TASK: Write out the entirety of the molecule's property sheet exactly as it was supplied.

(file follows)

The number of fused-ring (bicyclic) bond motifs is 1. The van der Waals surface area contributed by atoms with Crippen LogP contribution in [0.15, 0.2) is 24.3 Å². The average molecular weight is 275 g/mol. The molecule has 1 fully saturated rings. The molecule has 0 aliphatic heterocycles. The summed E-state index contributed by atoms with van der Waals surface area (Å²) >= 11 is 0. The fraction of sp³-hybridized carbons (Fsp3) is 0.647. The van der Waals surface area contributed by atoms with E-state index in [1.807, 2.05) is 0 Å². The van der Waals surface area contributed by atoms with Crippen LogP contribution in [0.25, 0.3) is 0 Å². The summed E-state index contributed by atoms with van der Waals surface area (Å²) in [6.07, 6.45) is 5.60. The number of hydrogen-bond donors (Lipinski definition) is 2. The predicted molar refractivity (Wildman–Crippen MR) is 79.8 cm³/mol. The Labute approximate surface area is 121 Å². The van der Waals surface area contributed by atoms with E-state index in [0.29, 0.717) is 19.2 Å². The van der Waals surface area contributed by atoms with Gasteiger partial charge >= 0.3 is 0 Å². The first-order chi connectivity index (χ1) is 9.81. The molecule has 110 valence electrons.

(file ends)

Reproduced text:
The number of fused-ring (bicyclic) bond motifs is 1. The van der Waals surface area contributed by atoms with Crippen LogP contribution in [0.15, 0.2) is 24.3 Å². The average molecular weight is 275 g/mol. The molecule has 1 fully saturated rings. The molecule has 0 aliphatic heterocycles. The summed E-state index contributed by atoms with van der Waals surface area (Å²) >= 11 is 0. The fraction of sp³-hybridized carbons (Fsp3) is 0.647. The van der Waals surface area contributed by atoms with E-state index in [1.807, 2.05) is 0 Å². The van der Waals surface area contributed by atoms with Crippen LogP contribution in [0.25, 0.3) is 0 Å². The summed E-state index contributed by atoms with van der Waals surface area (Å²) in [6.07, 6.45) is 5.60. The number of hydrogen-bond donors (Lipinski definition) is 2. The predicted molar refractivity (Wildman–Crippen MR) is 79.8 cm³/mol. The Labute approximate surface area is 121 Å². The van der Waals surface area contributed by atoms with E-state index in [0.29, 0.717) is 19.2 Å². The van der Waals surface area contributed by atoms with Gasteiger partial charge >= 0.3 is 0 Å². The first-order chi connectivity index (χ1) is 9.81. The molecule has 110 valence electrons.